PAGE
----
A scribe of advanced age and robust courage


People of the Book – Eleazar

The Second Book of Maccabees tells the story of the heroic Jewish scribe Eleazar, “a man of advanced age and noble appearance.” When the tyrannical Antiochus IV Epiphanes of the Seleucid Empire forced the Jews to adopt pagan customs, including prostrating themselves before idols and eating pork against the Mosaic law, Eleazar valiantly refused to violate his religious principles.

Because he was so highly esteemed in the community, a number of his friends and associates approached him secretly and suggested he smuggle kosher meat into the court and eat that while pretending it was the forbidden flesh. In such a scheme, Eleazar could avoid punishment and yet keep the religious code to which he had sworn himself.

Eleazar refused to privatize his faith in such a manner, not only because of his own witnessing relationship to the one true God, but also so as not to serve as a scandalous role model for younger Jewish men and women in similar tribulations.

He willingly strides to the torturers’ chamber, asserting, “At our age it would be unbecoming to make such a pretense; many young people would think the 90-year-old Eleazar had gone over to an alien religion. Should I thus pretend for the sake of a brief moment of life, they would be led astray by me, while I would bring shame and dishonor on my old age. Even if, for the time being, I avoid the punishment of men, I shall never, whether alive or dead, escape the hands of the Almighty. Therefore, by virtuously giving up my life now, I will prove myself worthy of my old age, and I will leave to the young a noble example of how to die willingly and generously for the revered and holy laws” (2 Mac 6).

Such a profound and courageous stance reminds me of Plato’s account of Socrates’ death scene in the Phaedo. Socrates, about to be put to death for scandalizing the Athenian youth, claims the reflective life of contemplation in which the philosopher participates is actually nothing other than “the practice of dying.”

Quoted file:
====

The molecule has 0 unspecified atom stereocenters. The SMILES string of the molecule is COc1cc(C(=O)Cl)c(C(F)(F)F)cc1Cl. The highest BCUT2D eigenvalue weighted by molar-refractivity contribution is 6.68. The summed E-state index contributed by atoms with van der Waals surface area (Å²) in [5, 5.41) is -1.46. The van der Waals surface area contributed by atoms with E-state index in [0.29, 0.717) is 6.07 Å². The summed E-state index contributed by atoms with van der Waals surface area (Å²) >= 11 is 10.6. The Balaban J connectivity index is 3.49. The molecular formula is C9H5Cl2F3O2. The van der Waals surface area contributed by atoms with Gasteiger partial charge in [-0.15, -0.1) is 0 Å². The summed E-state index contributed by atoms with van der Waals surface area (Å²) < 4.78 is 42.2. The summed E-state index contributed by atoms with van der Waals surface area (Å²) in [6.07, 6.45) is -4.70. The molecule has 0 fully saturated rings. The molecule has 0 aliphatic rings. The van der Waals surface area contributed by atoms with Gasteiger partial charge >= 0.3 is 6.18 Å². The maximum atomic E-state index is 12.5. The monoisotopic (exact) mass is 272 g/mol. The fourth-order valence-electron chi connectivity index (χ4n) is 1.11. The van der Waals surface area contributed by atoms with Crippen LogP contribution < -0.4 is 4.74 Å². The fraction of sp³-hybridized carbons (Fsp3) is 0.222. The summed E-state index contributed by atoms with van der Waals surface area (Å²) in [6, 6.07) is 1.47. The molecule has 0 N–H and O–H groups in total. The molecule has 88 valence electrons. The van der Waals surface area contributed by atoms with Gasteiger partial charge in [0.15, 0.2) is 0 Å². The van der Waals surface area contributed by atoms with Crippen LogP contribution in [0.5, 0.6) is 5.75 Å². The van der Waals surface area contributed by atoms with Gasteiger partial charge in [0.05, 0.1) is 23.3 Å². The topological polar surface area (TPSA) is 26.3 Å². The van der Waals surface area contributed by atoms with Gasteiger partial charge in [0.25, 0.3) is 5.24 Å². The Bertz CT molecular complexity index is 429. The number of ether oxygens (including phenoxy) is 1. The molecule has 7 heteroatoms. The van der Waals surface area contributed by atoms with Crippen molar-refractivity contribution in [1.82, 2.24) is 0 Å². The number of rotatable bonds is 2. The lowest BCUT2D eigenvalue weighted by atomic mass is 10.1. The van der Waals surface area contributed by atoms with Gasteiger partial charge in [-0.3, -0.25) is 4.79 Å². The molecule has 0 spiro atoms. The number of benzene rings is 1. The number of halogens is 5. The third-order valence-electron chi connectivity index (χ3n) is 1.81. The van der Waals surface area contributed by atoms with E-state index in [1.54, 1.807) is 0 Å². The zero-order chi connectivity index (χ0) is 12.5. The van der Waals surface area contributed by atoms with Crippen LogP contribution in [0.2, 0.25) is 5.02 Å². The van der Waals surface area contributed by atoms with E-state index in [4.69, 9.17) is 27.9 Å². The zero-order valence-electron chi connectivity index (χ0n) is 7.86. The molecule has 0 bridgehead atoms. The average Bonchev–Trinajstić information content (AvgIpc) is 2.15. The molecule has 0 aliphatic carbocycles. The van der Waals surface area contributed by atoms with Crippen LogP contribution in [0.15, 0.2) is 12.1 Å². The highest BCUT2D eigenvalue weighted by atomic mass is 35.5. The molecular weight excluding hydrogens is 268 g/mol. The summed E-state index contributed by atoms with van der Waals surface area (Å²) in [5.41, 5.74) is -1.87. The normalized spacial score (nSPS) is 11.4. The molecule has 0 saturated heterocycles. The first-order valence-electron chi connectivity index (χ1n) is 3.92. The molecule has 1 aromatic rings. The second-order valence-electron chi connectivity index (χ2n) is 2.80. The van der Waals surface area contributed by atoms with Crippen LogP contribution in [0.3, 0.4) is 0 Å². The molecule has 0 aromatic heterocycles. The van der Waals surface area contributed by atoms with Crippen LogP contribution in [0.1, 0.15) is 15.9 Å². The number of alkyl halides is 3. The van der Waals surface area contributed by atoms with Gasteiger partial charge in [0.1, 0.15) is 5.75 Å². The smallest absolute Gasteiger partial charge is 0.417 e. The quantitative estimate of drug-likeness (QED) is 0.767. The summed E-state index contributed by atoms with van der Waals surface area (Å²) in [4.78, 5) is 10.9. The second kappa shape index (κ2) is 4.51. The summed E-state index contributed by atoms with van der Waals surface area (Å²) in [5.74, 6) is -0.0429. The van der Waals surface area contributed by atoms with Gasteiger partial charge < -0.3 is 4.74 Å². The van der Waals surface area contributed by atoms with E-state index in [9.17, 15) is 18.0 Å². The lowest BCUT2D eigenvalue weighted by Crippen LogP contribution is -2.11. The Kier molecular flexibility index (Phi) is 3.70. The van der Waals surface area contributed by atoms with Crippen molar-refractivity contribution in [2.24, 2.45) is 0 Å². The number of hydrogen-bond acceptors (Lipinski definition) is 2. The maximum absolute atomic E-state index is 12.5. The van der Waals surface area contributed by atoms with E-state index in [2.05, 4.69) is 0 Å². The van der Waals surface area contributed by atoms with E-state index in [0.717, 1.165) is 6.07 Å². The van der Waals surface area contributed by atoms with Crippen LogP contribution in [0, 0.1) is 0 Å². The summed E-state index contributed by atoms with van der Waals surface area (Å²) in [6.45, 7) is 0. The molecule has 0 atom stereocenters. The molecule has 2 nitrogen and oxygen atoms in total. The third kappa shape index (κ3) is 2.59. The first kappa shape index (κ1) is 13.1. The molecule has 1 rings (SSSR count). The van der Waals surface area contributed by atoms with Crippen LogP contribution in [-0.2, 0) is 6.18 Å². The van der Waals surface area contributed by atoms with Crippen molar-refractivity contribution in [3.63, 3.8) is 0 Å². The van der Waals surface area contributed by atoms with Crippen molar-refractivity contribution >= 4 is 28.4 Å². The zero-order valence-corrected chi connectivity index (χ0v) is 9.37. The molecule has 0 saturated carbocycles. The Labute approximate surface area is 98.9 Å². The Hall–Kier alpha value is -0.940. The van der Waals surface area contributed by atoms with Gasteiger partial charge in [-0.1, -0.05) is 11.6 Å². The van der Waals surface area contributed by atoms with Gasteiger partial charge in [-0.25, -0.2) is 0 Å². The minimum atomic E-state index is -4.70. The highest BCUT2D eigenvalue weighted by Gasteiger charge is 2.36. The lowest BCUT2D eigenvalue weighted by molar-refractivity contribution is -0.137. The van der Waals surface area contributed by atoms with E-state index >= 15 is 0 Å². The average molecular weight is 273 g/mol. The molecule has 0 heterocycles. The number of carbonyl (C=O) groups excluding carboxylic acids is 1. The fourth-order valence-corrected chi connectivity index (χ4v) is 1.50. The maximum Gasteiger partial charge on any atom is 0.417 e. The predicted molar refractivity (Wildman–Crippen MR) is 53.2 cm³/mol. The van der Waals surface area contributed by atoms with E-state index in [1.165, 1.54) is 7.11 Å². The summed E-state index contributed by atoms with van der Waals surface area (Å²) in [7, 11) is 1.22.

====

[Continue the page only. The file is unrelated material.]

Philosophy comes from two words, philia literally “loving friendship with” and sophia, “wisdom.” For Socrates, it would be absurd if one who has spent his life cultivating this love of wisdom, achievable only through death-to-self, should in the end be disturbed when the very thing for which he has been preparing himself arrives. It was not only the coheirs to Sinai, but also those of Athens and Sparta, who realized it was problematic to “store up treasures in this world where moth and rust doth corrupt” (Mt 6:19).

Having worked for the past two years at Fairfield University’s Center for Faith and Public Life on issues of immigration, morality, Catholic social teaching, and the intersecting nexus of religion, culture, demography, law, sociology and theology in the public arena, I find Eleazar’s adamant refusal to cower to a broader culture without giving public witness to his ideological beliefs inspiring and timely. In our increasingly crowded contemporary bazaar of voices, viewpoints and polemics, it is crucial that we as believers live a life of faith firmly committed to the dialectical tension of productive dialogue with the larger world and of prophetic refusal to accept injustice or evil in it.

It is a project of “creative fidelity”: remaining faithful to the eternal promise and gift we have received through no merit of our own, and yet unafraid to be innovative in articulating the reality of these truths in ever-better formulations, fashions and self-assessments. We must be critical of those things which impede development of a holy relationship with God in the world around us, and frank enough to admit that those impediments are not only embodied in the “culture of death” somewhere out there, but also manifested in the interior spiritual roadblocks within our own hearts.

Eleazar provides us with a challenge to continue to find our voice in the public square, but to ensure that that voice is compassionate and softened by personal transformation.

Michael M. Canaris of Collingswood is an administrator at Fairfield University’s Center for Faith and Public Life and is on the faculty for the Department of Philosophy, Theology, and Religious Studies at Sacred Heart University.